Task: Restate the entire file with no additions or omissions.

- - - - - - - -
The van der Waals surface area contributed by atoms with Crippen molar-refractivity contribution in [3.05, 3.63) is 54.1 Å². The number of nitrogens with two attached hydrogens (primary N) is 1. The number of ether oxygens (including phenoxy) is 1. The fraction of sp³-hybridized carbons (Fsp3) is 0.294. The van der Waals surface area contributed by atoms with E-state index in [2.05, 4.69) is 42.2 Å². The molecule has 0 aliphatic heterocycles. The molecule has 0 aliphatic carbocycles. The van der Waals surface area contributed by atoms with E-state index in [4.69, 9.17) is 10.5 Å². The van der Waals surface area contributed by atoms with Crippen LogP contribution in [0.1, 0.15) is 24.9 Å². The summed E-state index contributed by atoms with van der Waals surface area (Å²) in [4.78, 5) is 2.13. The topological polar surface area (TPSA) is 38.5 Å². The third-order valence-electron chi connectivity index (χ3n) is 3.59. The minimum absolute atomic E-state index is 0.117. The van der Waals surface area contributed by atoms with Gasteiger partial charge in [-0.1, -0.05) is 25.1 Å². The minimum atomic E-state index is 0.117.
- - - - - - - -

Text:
The van der Waals surface area contributed by atoms with Crippen molar-refractivity contribution in [3.05, 3.63) is 54.1 Å². The number of nitrogens with two attached hydrogens (primary N) is 1. The number of ether oxygens (including phenoxy) is 1. The fraction of sp³-hybridized carbons (Fsp3) is 0.294. The van der Waals surface area contributed by atoms with E-state index in [2.05, 4.69) is 42.2 Å². The molecule has 0 aliphatic heterocycles. The molecule has 0 aliphatic carbocycles. The van der Waals surface area contributed by atoms with E-state index in [4.69, 9.17) is 10.5 Å². The van der Waals surface area contributed by atoms with Crippen LogP contribution in [0.1, 0.15) is 24.9 Å². The summed E-state index contributed by atoms with van der Waals surface area (Å²) in [4.78, 5) is 2.13. The topological polar surface area (TPSA) is 38.5 Å². The third-order valence-electron chi connectivity index (χ3n) is 3.59. The minimum absolute atomic E-state index is 0.117. The van der Waals surface area contributed by atoms with Gasteiger partial charge in [-0.1, -0.05) is 25.1 Å². The minimum atomic E-state index is 0.117.